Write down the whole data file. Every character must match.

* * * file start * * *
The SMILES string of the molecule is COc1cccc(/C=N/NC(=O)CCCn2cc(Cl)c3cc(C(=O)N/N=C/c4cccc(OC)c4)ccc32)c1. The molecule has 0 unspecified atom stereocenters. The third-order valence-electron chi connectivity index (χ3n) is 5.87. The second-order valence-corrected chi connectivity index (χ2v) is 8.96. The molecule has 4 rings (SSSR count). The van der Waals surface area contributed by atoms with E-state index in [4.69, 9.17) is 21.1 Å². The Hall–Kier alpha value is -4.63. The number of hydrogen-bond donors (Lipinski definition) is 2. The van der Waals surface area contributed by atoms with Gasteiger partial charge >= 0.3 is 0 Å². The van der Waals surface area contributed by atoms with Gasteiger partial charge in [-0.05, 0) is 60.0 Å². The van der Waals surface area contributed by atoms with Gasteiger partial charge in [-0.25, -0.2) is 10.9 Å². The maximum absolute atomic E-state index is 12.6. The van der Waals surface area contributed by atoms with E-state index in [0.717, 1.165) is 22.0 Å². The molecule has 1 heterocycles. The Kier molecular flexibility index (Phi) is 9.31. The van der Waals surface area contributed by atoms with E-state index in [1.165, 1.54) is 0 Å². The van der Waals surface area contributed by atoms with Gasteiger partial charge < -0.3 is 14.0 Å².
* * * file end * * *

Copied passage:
The SMILES string of the molecule is COc1cccc(/C=N/NC(=O)CCCn2cc(Cl)c3cc(C(=O)N/N=C/c4cccc(OC)c4)ccc32)c1. The molecule has 0 unspecified atom stereocenters. The third-order valence-electron chi connectivity index (χ3n) is 5.87. The second-order valence-corrected chi connectivity index (χ2v) is 8.96. The molecule has 4 rings (SSSR count). The van der Waals surface area contributed by atoms with E-state index in [4.69, 9.17) is 21.1 Å². The Hall–Kier alpha value is -4.63. The number of hydrogen-bond donors (Lipinski definition) is 2. The van der Waals surface area contributed by atoms with Gasteiger partial charge >= 0.3 is 0 Å². The van der Waals surface area contributed by atoms with Gasteiger partial charge in [-0.05, 0) is 60.0 Å². The van der Waals surface area contributed by atoms with Gasteiger partial charge in [-0.25, -0.2) is 10.9 Å². The maximum absolute atomic E-state index is 12.6. The van der Waals surface area contributed by atoms with E-state index in [0.717, 1.165) is 22.0 Å². The molecule has 1 heterocycles. The Kier molecular flexibility index (Phi) is 9.31. The van der Waals surface area contributed by atoms with E-state index in [1.165, 1.54) is 0 Å². The van der Waals surface area contributed by atoms with Gasteiger partial charge < -0.3 is 14.0 Å².